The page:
Step back and think about this picture. Universities that created this academic content for free must pay to read it. Step back even further. The public — which has indirectly funded this research with federal and state taxes that support our higher education system — has virtually no access to this material, since neighborhood libraries cannot afford to pay those subscription costs. Newspapers and think tanks, which could help extend research into the public sphere, are denied free access to the material. Faculty members are rightly bitter that their years of work reaches an audience of a handful, while every year, 150 million attempts to read JSTOR content are denied every year.
And this is true even though writers of academic articles aren’t directly compensated. It is indeed a system that needs to be fundamentally rethought.
How do you celebrate your 52nd birthday if you are Franklin Delano Roosevelt?
Toga party of course.
The general tenor of the labor community is that Obama was typically tepid on labor issues in his State of the Union. He mentioned in passing a union workplace in Milwaukee as an example of jobs being brought back to the United States, but the union was incidental to the point. He praised the UAW for taking concessions in the GM deal. And he talked about his usual teacher reform game, one of only two places Mitch Daniels said there was common ground among the two of them. Given that Daniels is leading the anti-union charge in Indiana (in fact, the right to work a person to death law passed the Indiana House today and is virtually guaranteed to become law), that’s both a very bad sign and quite typical of Obama’s weak support for his labor allies.
Of course, Obama presented a lot of common-sense ideas in his speech and his support for a functioning NLRB is commendable. But even though he needs union support desperately in his reelection campaign, all he’s really offering labor is that he’s better than a Republican. Which is something, but not enough. Despite internal annoyances at Obama, all the unions will fall in line and support the president; many unions sent out press releases praising the speech, though with varied amounts of enthusiasm.
A couple of links:
Timothy Noah calls “unions” the “most conspicuously absent” word in the speech and notes rightly that Obama’s reference to the so-called greatest generation and their successes existed precisely because strong unions forced bosses to shift resources into the pockets of working-class people. Obama either doesn’t get that or is more or less indifferent to it.
Mike Elk provides a good overview to the entire issue, both the disappointments and positives of the speech.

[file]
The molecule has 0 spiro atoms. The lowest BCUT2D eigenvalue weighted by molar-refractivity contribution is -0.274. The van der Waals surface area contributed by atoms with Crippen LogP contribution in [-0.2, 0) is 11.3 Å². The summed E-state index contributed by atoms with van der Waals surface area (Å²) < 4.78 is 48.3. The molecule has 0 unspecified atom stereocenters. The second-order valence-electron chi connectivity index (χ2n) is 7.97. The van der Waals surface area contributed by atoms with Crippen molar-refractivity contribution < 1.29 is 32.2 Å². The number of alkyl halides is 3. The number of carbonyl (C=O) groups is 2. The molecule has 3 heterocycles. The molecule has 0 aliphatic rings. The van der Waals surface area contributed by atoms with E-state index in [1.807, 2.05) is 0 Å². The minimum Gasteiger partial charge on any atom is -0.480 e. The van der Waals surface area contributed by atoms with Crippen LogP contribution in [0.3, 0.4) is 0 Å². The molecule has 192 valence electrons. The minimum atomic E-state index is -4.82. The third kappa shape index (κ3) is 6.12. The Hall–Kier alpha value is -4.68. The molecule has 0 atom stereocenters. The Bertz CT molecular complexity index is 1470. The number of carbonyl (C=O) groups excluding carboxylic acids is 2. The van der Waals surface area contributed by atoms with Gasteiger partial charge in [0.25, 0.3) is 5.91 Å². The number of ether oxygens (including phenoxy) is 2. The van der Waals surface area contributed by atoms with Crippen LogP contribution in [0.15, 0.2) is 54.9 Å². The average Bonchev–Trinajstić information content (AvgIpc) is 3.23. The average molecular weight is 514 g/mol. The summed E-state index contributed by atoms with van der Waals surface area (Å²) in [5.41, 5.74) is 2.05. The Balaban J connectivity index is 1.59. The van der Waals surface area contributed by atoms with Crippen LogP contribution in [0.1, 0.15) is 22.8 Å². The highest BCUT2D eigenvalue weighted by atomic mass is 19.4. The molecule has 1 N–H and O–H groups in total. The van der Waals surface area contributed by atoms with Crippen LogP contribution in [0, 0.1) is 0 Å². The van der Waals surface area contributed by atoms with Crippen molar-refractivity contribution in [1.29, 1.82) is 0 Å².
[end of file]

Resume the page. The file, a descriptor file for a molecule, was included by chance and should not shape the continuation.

Of course, we might be disappointed in Obama, but he’s vastly better than Mitch Daniels’ pro-capitalist hackery. Josh Eidelson discusses the brazenness of Republicans choosing Daniels to give their response and discusses the issue of his unionbusting in great detail. He also notes the odd appeal that Daniels has to a lot of left-center media types, ranging from Chris Matthews to Ezra Klein.
My high school makes the news for the only time ever. And it is for a typically classy thing.
….Though to be fair, the town as a whole, and in particular the downtown which is part of my high school’s district has received coverage for leading the nation in strip clubs per capita. So that’s exciting.
Shorter Rick Reilly: “Sure, the late Joe Paterno may have knowingly done nothing while someone he knew to be a child rapist continued to work for the head of a children’s foundation while using university facilities, but he lived in a ranch house and drove a Ford Tempo. A Ford Tempo! Now, if he drove a Beamer, the fact that he enabled the anal rape of children might be immoral.”
Another predictably unhinged anti-airpower screed:
Steven Cook argues that the United States and NATO ought to start seriously discussing intervention in Syria. If not and Syrian President Bashar al-Assad is left to massacre his political opponents, he wonders, what message will it send to the international community about the right to protect? Anne-Marie Slaughter reluctantly concurs, suggesting that Western military power could ensure the security of safe harbors and corridors for Syrian civilians.
Notwithstanding many well-meaning arguments to the contrary, the final goal of any potential military intervention in Syria — which will necessarily be conducted primarily with airpower — will be the toppling of the Assad regime. Slaughter, for example, insists that military force should not be used with the express intent of overthrowing the Assad government. Instead, Western aircraft will bomb Syrian airfields, shoot down Syrian aircraft, blow up Syrian tanks, destroy the Syrian air defense network, disable Syrian command and communications installations, and generally deprive the Syrian government of control over whatever parts of its territory the international community deems Assad unfit to govern. We would agree to the illusion, I suppose, that this is not regime change until Assad actually falls, after which we would congratulate ourselves on another successful intervention.
A useful chart from Plumer. For further context:
Romney has said he was unemployed. He’s right. He actually does nothing to earn most of his income. He’s just in possession of a giant pile of cash. He pays some people to do stuff with that giant pile of cash so it earns a rate of return. And because we are ruled by horrible people who think the lives of the 1% are more important than everyone else, the tax rate on any money that pile of cash earns is much lower than it is on the money earned by people who actually work.
And while this is both inequitable and makes no sense in terms of “free market” economics, he would pay even less under his own plan.
“The enemies of Social Security and Medicare are those who want them to continue to exist.”
Anyway, that speech should quiet Bill Kristol down for a while.